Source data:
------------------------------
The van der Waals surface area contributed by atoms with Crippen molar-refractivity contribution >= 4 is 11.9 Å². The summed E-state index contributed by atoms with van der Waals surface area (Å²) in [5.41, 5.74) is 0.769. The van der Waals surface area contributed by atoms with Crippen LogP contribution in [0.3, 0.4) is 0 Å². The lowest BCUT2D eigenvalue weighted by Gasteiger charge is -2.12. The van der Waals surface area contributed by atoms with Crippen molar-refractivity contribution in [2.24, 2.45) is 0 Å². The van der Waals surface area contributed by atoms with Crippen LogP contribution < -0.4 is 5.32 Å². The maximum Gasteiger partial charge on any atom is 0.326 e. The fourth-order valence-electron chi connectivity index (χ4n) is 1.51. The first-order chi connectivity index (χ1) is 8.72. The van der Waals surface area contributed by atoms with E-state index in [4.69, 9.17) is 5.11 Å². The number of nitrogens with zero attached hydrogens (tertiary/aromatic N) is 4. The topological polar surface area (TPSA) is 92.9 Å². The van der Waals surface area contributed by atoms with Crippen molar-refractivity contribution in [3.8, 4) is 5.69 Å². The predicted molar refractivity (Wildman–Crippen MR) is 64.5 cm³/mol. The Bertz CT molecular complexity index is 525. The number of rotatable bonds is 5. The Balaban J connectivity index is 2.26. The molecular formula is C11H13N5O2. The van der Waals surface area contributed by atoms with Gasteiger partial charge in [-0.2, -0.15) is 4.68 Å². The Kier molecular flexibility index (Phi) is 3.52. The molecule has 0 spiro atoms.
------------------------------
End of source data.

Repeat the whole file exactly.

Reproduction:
The van der Waals surface area contributed by atoms with Crippen molar-refractivity contribution >= 4 is 11.9 Å². The summed E-state index contributed by atoms with van der Waals surface area (Å²) in [5.41, 5.74) is 0.769. The van der Waals surface area contributed by atoms with Crippen LogP contribution in [0.3, 0.4) is 0 Å². The lowest BCUT2D eigenvalue weighted by Gasteiger charge is -2.12. The van der Waals surface area contributed by atoms with Crippen molar-refractivity contribution in [2.24, 2.45) is 0 Å². The van der Waals surface area contributed by atoms with Crippen LogP contribution < -0.4 is 5.32 Å². The maximum Gasteiger partial charge on any atom is 0.326 e. The fourth-order valence-electron chi connectivity index (χ4n) is 1.51. The first-order chi connectivity index (χ1) is 8.72. The van der Waals surface area contributed by atoms with E-state index in [4.69, 9.17) is 5.11 Å². The number of nitrogens with zero attached hydrogens (tertiary/aromatic N) is 4. The topological polar surface area (TPSA) is 92.9 Å². The van der Waals surface area contributed by atoms with Crippen molar-refractivity contribution in [3.8, 4) is 5.69 Å². The predicted molar refractivity (Wildman–Crippen MR) is 64.5 cm³/mol. The Bertz CT molecular complexity index is 525. The number of rotatable bonds is 5. The Balaban J connectivity index is 2.26. The molecular formula is C11H13N5O2. The van der Waals surface area contributed by atoms with Gasteiger partial charge in [-0.2, -0.15) is 4.68 Å². The Kier molecular flexibility index (Phi) is 3.52. The molecule has 0 spiro atoms.